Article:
Rethinking good debt vs. bad debt

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For generations, financial professionals have expounded the virtue of understanding the difference between good debt and bad debt. This dichotomy has led to the notion that as long as it’s for a home, a college degree, a business or, some would even say a vehicle, going into debt is not a bad idea, but actually a “good” financial move.

Referring to “good debt” or to “bad debt” sounds like we are essentially assigning debt its own will to act well or misbehave. Consequently, if a borrower chooses to get into a “bad debt,” they can easily justify such a poor choice because in the end, the negative financial impact was the debt’s fault by its very nature of being bad, rather than their own individual poor choice.

It might be better to change the dichotomy of good debt vs. bad debt to the trichotomy of advantageous vs. practical vs. obstructive debt, explained below.

Advantageous debts: These debts are used to help us achieve something beneficial. Typically, these include:

  • Home loans, where the home is likely to appreciate more over time than the principle, interest and taxes paid on it.
  • Student loans, when the degree will produce greater lifetime income compared to the loans’ principal and interest charges.
  • Business loans, when the company is well-planned and managed, and the borrower is prepared to dedicate him or herself to the survival of the business.
  • Vehicle loans, when the vehicle allows the borrower to increase her earnings more than the loan’s principal and interest, as well as the vehicle’s insurance, maintenance, fuel and repair costs. Even then, considerations should be made for alternative transportation, including driving a currently paid-off vehicle, carpooling, vanpooling, public transportation, etc.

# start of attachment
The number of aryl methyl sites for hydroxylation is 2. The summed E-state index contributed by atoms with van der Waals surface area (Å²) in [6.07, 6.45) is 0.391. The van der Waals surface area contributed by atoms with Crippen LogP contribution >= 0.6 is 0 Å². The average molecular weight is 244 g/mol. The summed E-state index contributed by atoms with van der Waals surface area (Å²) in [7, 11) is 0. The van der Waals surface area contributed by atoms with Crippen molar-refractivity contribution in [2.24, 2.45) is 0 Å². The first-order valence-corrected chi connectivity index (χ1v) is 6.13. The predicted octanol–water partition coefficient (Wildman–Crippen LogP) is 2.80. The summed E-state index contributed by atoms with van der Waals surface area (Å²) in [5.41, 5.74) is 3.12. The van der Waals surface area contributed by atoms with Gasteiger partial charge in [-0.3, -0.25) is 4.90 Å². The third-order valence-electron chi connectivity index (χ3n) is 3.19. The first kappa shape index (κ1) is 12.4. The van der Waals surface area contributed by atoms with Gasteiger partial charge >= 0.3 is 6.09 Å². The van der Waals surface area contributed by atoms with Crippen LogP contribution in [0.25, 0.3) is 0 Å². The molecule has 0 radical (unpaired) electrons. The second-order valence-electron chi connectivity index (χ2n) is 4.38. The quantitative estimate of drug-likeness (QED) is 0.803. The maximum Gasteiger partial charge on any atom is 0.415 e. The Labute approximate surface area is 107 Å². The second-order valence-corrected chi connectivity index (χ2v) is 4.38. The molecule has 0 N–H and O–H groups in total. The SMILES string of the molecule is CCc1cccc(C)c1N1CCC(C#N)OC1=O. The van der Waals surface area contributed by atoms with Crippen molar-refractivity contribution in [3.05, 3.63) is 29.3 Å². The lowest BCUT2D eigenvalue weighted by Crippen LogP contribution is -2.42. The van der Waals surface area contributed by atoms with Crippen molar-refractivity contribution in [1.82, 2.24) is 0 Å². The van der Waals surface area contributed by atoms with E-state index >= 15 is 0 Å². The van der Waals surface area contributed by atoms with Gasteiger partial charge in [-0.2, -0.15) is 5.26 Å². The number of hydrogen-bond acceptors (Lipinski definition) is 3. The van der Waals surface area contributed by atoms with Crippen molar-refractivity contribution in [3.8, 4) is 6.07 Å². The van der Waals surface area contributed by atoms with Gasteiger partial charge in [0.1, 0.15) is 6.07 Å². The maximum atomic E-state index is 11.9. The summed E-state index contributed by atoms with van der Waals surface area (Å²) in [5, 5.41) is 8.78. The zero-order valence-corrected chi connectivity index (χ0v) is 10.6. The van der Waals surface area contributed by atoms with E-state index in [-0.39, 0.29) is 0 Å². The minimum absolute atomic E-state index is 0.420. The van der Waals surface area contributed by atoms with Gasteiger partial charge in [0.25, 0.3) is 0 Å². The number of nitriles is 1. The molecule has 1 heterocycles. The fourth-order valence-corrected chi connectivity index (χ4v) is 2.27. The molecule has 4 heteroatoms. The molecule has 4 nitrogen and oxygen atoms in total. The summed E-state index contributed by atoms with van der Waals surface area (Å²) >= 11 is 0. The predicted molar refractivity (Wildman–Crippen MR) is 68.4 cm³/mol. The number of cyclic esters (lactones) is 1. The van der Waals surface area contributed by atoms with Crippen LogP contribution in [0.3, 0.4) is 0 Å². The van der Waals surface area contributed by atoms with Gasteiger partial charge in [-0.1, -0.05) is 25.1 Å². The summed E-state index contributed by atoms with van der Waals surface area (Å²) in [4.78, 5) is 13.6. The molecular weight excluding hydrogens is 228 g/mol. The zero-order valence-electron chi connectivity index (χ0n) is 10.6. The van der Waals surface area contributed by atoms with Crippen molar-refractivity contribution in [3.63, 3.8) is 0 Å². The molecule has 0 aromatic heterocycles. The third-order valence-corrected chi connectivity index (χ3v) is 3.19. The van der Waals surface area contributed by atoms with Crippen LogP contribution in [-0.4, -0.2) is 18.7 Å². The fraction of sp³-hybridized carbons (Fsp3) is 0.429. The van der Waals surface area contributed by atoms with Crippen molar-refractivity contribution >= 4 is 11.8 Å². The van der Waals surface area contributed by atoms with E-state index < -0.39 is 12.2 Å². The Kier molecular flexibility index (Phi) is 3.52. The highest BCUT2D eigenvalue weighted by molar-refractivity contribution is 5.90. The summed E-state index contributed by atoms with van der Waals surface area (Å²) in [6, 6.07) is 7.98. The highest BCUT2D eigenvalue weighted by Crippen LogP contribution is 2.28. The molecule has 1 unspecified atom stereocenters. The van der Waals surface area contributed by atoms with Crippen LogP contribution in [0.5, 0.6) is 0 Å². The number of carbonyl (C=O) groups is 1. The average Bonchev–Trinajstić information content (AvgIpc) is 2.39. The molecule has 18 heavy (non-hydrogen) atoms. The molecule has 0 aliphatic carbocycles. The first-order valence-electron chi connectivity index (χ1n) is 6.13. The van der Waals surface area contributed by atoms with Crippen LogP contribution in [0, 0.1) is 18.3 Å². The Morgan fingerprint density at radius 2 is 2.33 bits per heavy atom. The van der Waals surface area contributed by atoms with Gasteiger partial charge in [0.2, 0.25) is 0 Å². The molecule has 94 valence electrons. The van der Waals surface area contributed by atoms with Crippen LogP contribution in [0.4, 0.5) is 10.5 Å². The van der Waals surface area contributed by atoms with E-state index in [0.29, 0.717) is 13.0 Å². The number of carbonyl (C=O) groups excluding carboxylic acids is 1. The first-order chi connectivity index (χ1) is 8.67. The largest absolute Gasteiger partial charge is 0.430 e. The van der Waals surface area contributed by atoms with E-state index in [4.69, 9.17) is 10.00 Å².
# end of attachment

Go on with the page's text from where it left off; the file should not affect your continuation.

Practical debts: These debts usually would be the credit card debt paid off every month that doesn’t generate interest charges. While there may be frequent flier or rewards programs associated with credit cards, benefits can cancel out if spending gets out of control and leads to “obstructive debt.”

Obstructive debt: This refers to any loan product that incurs interest or fees for items negatively affecting financial goals and plans. Such debt can block the pathway to financial goals by diminishing funds through interest charges.

Debt is, after all, just a financial tool for us to use. Consider the humble hammer: The question of whether a hammer, as long as it is in good condition, is good or bad seems absurd, unless we ultimately ask ourselves what we want to do with it. Is it the right tool for the job at hand?

If we approach debt as a tool rather than as an anthropomorphic financial judgment call, we are much more likely to make informed choices that take into account our own personal financial situation and our financial goals and plans.

Editor’s note: Thanks to Todd Christensen, director of education,, for contributing this story.